What is GitOps and how to get started with GitOps

Regis Wilson
January 25, 2022
7 minutes
Min
GitOps Panel

We recently joined Kong, Stackhawk, Fairwinds and Devops.com to discuss GitOps. You can click here to watch the panel discussion. If you prefer reading, we summarized some of the nuggets for you.


Does GitOps replace DevOps or is it just an opinionated instance using more declarative tools?

In short, 

  1. GitOps is a theory, a way to operate: the philosophy that DevOps people use in response to the challenges of operating distributed applications.
  2. GitOps = XaC (X=infrastructure, configuration or any dependencies) + DevOps

More in length, GitOps is a tool in the DevOps toolbox. If you want to stretch it a bit, you could say that GitOps is a philosophical bent of DevOps practitioners. The mantra for several years has been “X as code” where “X” could be infrastructure, configuration, policy, and so forth. The meaning of GitOps is usually understood as “check in X and Y happens”.

Unfortunately, as is usually the case with such broad strokes, there are a few places where this falls down. For example, the most oft-cited example of Infrastructure as Code is usually declarative configuration files that are not code. These “Infrastructure as Code” imposters (to use a negative term) are actually static text files that are copy-pasted and littered about the repository as if they were code. Often, these configuration files are whole directories and subtrees full of hardcoded boilerplate that need to be copy-paste-edited.

Even worse, these configuration files often get stale and freeze-dried into branches and can’t be merged due to overlapping changes or schema adaptations that lag behind current versions or upstream fixes.

The actual practice of GitOps should not be reduced to an overly simple saying like, “X as code,” but rather should be restated as “X in version control with good templating and deployment strategies”. What is the difference? Well, consider the usual case of configuration files sitting in a repository with names like “env.production”, “env.staging”, “env.qa”, and so on. Is this a good GitOps practice?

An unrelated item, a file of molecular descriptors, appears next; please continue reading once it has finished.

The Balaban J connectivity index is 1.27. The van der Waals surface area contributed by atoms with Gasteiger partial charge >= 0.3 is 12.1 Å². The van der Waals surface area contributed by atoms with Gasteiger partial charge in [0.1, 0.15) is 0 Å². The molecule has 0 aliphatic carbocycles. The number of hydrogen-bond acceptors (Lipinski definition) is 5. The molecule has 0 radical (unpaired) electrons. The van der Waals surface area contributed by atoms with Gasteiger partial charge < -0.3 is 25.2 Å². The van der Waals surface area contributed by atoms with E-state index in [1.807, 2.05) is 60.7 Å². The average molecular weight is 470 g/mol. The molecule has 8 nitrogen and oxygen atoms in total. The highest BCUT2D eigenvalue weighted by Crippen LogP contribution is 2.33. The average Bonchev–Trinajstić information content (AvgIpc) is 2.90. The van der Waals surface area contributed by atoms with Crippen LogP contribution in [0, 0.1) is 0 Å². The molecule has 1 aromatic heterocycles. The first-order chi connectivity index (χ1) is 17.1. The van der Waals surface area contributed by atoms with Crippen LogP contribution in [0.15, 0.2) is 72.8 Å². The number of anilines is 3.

What happens when we need a new environment like “env.qa2”, or even worse, “env.alice_dev”, “env.bob_dev”, “env.caden_dev”, etc.? Instead, you would prefer there be one, maybe two configurations with names like “production” and “testing” where “production” is instantiated many times as staging, qa1, qa2, and so on; and “testing” is instantiated N number of times by anyone and any environment that needs to be created. The “diff” between production and testing configurations should approach zero as time advances to infinity.

This is why GitOps should not be the only philosophy or tool in the DevOps practitioner’s toolbox. It should be balanced as well by the twelve factors of good application development, including “one codebase, many deploys,” “store config in the environment,” and “keep dev, stage, and prod as similar as possible”.


Is GitOps it just about managing infrastructure as code or is that just one pain point?

GitOps is not just about infrastructure. It’s about all dependencies, internal and external. However, infrastructure is the main pain point that people address first.

  • More of a means to an end. IaaC gives you the option to automate your infrastructure. DevOps teams can then do whatever automation they need. 
  • Leverage the GitFlow to apply to infrastructure. Rigor of dev process to your infrastructure methodology.
  • IaaC is the biggest and most. Don’t have data as code, security policy as code. As infra gets checked in, you’ll end up with needs outside of infra.


Is GitOps a response to continuous delivery obstacles?

GitOps is an extension of CD. Automating your release process requires many ingredients in place. One such example is automated testing. The same way continuous testing is an extension of CI, GitOps an extension of CD. Automating version control, code reviews, testing and many other aspects of CI/CD relay on the premise that you have the right environments available at the right time in the release cycle.

  • It is a response in part, and a necessary part. Because infra is needed, when you make a code change that needs an S3 bucket, you can define it in IaaC alongside your code. Making sure all of that works adds another layer of complexity.
  • It is part of the process to get to CD. Let’s get our config into Git. 
  • You don’t have to do GitOps to get to CD. 
  • It’s a philosophy… Other tools can be used: Ansible, Puppet, Chef.
  • Build additional tooling is really required (Release, ah hem)


It would almost be impossible to accomplish continuous delivery without something like GitOps.

By the way, CD is probably the most challenging part of GitOps and we’re still figuring it out. Testing code we’ve been doing for years. Testing infrastructure is more challenging.


How to get started with GitOps? Where do you learn and find the right communities?

The two most common tools are Argo and Flask. Each supports different applications. If you want to get your hands dirty, try them out and see which one better fits your needs. If you don’t have a Kubernetes cluster, Releasehub is the place to go to get started.

For the full panel discussion click here.

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